So instead of preparing for Bible studies and planning youth activities and retreats and leading Sunday night meetings and counseling kids. At the army, I was doing a lot of other things like training in the fields and maintaining equipment, and I felt like I... I truly felt like a second-class Christian.

LA: So what is it that changed for you in your faith, that allowed you to really embrace your career in the army as a calling?

RG: It took a little while, I didn't see it until I left my first assignment, about a year and a half, I was at Fort Stewart, Georgia. Great time with my wife and family, then I went to Korea, for my first of two unaccompanied tours from '88 to '89. And while I was there, I didn't even know how we ordered books back then, I think it was something called a catalog, before you ordered things on Amazon. Right? But I ordered this book, Your Work Matters to God, and I remember reading that in, it's probably the second half of my tour, and my eyes were opened because I really had felt like a second-class Christian, I wasn't doing anything. As a chemical soldier, as a non-commissioned officer, I was doing great things for the army, but I didn't think it had impact on the kingdom of God. And this book by Doug Sherman and William Hendricks was really at a critical time, it was life-changing. They tore apart the myth of sacred versus secular which I had bought into.

Clearly all the things that I heard in church growing up, that the temporal things were not as important as eternal things, and that's why I felt like I wasn't making an impact. But they tore that apart and explained the intrinsic and instrumental value of everyday work, and that God, who was a worker himself, could use me wherever I was, whatever I was doing, as long as I did it for His glory. So I felt like my work as a chemical soldier actually did matter. I was meeting the needs of people, maybe not spiritual needs, but meeting real needs. And God thought those needs are important to equip a variety people to meet those needs.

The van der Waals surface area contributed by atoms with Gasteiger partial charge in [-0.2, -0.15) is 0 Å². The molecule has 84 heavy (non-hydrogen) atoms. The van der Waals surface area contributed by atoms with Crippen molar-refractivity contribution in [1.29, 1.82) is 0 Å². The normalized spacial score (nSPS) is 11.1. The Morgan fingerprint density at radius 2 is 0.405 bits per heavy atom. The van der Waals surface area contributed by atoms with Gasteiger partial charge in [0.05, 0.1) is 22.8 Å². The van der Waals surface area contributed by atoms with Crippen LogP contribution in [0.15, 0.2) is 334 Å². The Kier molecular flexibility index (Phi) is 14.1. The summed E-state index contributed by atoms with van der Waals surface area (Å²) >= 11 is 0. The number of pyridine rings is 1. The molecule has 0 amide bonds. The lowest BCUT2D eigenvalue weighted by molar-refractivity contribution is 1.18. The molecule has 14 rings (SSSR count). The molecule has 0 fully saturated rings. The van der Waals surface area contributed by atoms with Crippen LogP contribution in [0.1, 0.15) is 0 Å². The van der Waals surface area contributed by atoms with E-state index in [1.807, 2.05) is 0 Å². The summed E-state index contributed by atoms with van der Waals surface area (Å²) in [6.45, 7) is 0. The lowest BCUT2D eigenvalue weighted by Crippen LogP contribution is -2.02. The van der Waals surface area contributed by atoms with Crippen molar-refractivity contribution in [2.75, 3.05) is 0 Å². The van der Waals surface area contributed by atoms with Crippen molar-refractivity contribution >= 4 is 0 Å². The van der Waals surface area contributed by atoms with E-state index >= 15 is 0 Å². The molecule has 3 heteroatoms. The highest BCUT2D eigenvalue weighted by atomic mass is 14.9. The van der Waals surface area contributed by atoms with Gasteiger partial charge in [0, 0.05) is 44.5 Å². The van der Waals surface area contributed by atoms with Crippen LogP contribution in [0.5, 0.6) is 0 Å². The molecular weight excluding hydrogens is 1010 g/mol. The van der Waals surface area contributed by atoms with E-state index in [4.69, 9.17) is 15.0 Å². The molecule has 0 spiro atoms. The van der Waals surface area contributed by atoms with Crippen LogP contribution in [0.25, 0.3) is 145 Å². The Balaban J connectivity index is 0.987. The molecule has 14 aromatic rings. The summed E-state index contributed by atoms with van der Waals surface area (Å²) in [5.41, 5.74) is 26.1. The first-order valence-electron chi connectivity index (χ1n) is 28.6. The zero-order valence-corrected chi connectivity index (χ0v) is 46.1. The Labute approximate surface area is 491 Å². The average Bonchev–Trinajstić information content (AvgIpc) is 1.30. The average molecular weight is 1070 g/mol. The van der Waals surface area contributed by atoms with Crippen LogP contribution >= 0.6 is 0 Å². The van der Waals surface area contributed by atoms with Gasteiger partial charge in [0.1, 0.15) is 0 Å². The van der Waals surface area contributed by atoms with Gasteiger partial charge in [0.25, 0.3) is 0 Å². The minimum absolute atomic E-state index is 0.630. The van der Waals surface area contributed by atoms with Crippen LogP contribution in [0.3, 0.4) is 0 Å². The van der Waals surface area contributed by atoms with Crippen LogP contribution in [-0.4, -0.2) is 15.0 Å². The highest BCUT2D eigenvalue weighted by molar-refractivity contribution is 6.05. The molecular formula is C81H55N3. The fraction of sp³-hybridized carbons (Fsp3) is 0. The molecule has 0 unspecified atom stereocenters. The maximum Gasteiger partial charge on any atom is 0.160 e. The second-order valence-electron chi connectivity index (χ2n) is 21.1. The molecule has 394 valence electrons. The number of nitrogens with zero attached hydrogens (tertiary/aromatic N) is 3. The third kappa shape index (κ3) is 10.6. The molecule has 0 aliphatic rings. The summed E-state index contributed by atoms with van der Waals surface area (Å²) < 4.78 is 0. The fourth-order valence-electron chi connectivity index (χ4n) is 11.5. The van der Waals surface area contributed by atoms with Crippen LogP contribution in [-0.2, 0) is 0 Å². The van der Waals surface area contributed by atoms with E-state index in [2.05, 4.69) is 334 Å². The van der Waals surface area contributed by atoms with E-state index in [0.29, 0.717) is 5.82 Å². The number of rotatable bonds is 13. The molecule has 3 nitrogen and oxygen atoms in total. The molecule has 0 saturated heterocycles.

LA: Yeah, could you tell me about what specifically you were doing in your work and how you realized that those met needs of other people?

RG: Yeah, I was sent to a military police company, but I'm not a military police soldier, I was a chemical soldier. So there I was, Sergeant Gehrlein, just one guy in the company and my job was to take care of everybody's protective masks and to teach some classes, and to maintain the other equipment, the decontamination equipment and radiac meters, keep everything calibrated and up to snuff and maintained properly and pass inspections and that sort of thing. So back then, I think as I began to understand these things, I could sense that I was... God was using me to prepare soldiers to be trained and ready, in case we needed to fight. This is in Korea and we technically were still at war with Korea, right? 'Cause of the armistice of 1955 and... I'm not much of historian, '53 maybe, we hadn’t ceased hostility. So this military police company, not so much there to fight the enemy but to take care of law enforcement mission with all the other soldier/sailors there and the marines scattered throughout the peninsula there. By doing that hands-on work that I was doing, it was taking care of soldiers and ultimately just kind of one small piece of the military's mission.